AFTER THE STORM: Breaking down the paths of Monday's severe weat - WALB.com, South Georgia News, Weather, Sports

AFTER THE STORM: Breaking down the paths of Monday's severe weather

(Source: Screenshot NSW Tallahassee) (Source: Screenshot NSW Tallahassee)
WALB -

As of Thursday afternoon, the National Weather Service has confirmed 6 tornadoes across southwest Georgia from Monday night.

Here is a chronological list of the damage surveyed by the National Weather Service in Tallahassee:

Confirmed tornadoes:

  • At 9:12 p.m. an EF-2 with estimated wind speeds of 115 mph tornado touched down on Damascus Hilton Road just east of Zion Road and moved northeast toward Cedar Springs Road. At the intersection of Cedar Springs Road and Hightower Road, two residences were significantly damaged, with a portion of the roof deck removed. Additionally, several farm buildings were damaged or destroyed in the area. The tornado then turned more to the east and eventually lifted when reaching Old Lucile Road. The maximum width of the tornado was 400 yards and lasted for 4.45 miles.
  • At 9:14 p.m. an EF-1 tornado with estimated wind speeds of 90 mph hit Seminole County. The tornado touched down on Grant Graham road causing damage to pecan groves, two mobile homes, and one single family home. The tornado tracked northeast for approximately 3.75 miles along Highway 91 before lifting just south of Donalsonville. The maximum width of the tornado was 600 yards with a path length of 3.74 miles.
  • At 9:18 p.m. a second EF-2 tornado touched down in Early county with estimated maximum wind speeds of 115 mph. The tornado initially touched down on the Early County side of the Early-Miller County line near Three Notch Road. Damage in this area was mainly limited to trees and a few farm buildings that were destroyed. Damage in this area was generally consistent with EF1 damage. The tornado moved NE toward US-27 near the intersection with Bates Road. A mobile home suffered roof damage and numerous pines were snapped or uprooted on the west side of US-27. The tornado continued northeast and intensified before reaching Middleton Road. Many trees were snapped, with a few debarked in this area. One farm building was destroyed in this area. The tornado continued moving to the east-northeast and ultimately lifted near Old Damascus Road where a few trees were snapped and a pivot irrigation system was overturned. The tornado had a maximum width of 1,000 yards and lasted for 11.1 miles.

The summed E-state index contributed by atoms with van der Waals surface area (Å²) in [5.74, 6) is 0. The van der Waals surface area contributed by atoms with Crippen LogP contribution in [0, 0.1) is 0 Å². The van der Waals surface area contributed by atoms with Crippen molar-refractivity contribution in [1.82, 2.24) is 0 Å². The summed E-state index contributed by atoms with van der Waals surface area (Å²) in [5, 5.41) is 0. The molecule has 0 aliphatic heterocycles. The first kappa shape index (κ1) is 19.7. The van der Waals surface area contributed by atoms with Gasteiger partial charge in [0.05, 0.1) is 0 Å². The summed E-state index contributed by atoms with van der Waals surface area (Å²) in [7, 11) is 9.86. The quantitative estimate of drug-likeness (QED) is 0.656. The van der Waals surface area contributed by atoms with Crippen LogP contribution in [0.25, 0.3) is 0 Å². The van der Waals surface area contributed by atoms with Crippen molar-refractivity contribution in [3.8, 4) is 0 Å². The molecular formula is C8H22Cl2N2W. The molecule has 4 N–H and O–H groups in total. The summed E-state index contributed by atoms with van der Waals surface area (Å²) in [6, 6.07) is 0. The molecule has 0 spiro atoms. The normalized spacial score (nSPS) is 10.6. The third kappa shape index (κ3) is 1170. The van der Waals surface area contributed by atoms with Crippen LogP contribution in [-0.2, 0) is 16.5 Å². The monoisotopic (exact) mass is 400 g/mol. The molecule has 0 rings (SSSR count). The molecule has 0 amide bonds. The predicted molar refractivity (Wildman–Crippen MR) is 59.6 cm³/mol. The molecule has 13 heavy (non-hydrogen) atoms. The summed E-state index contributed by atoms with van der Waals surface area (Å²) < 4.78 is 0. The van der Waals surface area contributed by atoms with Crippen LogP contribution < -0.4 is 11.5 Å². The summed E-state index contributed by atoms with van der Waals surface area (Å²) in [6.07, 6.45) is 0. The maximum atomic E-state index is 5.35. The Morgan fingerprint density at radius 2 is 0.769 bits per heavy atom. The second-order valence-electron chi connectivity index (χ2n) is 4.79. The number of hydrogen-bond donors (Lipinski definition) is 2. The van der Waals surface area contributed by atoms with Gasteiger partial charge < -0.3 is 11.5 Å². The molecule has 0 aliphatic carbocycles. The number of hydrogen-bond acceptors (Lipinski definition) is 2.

• At 9:34 p.m. a third EF-2 tornado touched down in Early county with estimated wind speeds of 120 mph. The tornado touched down just west of Highway 45 north of Billy Newberry Road. The tornado lifted just north of Newton Road. The was significant tree damage along with some structural damage along the periphery of the path. The maximum width of the tornado was 500 yards with a path length of 4.57 miles.
  • At 10:08 p.m. an EF-1 tornado with maximum wind speeds of 95 mph touched down in Mitchell County. The tornado touched down near Flint River just west of US 19 and north of Baconton in Mitchell County. Numerous pecan trees were uprooted and pine trees snapped. There was roof damage to several mobile homes off Stage Coach Road. Tornado may have touched down a bit further west and lifted a bit further east. However, these areas were inaccessible to the survey team. The tornado’s max width was 200 yard and lasted 3.99 miles.
  • At 10:32 p.m. an EF-1 Tornado with estimated wind speeds of 105 mph touched down just inside the Dougherty County line along Cordele Road before moving east northeast into Worth County. The path width was 600 yards and it lasted for 9.16 miles. 
  •  An EF-1 (105 MPH) tornado touched down in Baker and Miller County.

Straight-line winds:

  • At 10:14 p.m. a severe thunderstorm produced a 3 to 4 mile swath of 80 to 85 mph winds across the northern half of Albany proper, causing widespread damage across the city. The National Weather Service damage survey team found hundreds of snapped and/or uprooted trees, minor to moderate roof damage to structures and buildings, and occasional instances of extensive damage to wide-span metal roofs in areas throughout the city. Much of the severe structural damage surveyed was a result of trees falling onto structures and powerlines, especially in the Rawson Circle area, where the roads are canopied by old oak trees. The downed trees across the city were oriented in the same direction. This, along with examination of radar data from the event suggests that the damage was caused by straight line winds.
  • At 10:49 p.m. NWS Survey Team determined that straight line winds of 80 mph moved across Turner County. The severe winds downed hundreds of trees, knocked over a church steeple, and removed shingles and metal roofing from mobile homes and well-constructed outbuildings. In addition, a few mobile homes were damaged by falling trees and one outbuilding was destroyed when the wind shifted it off the blocks on which it was located. This resulted in one fatality. The damage was confined to roughly a 6.5 mile by 4 mile box.

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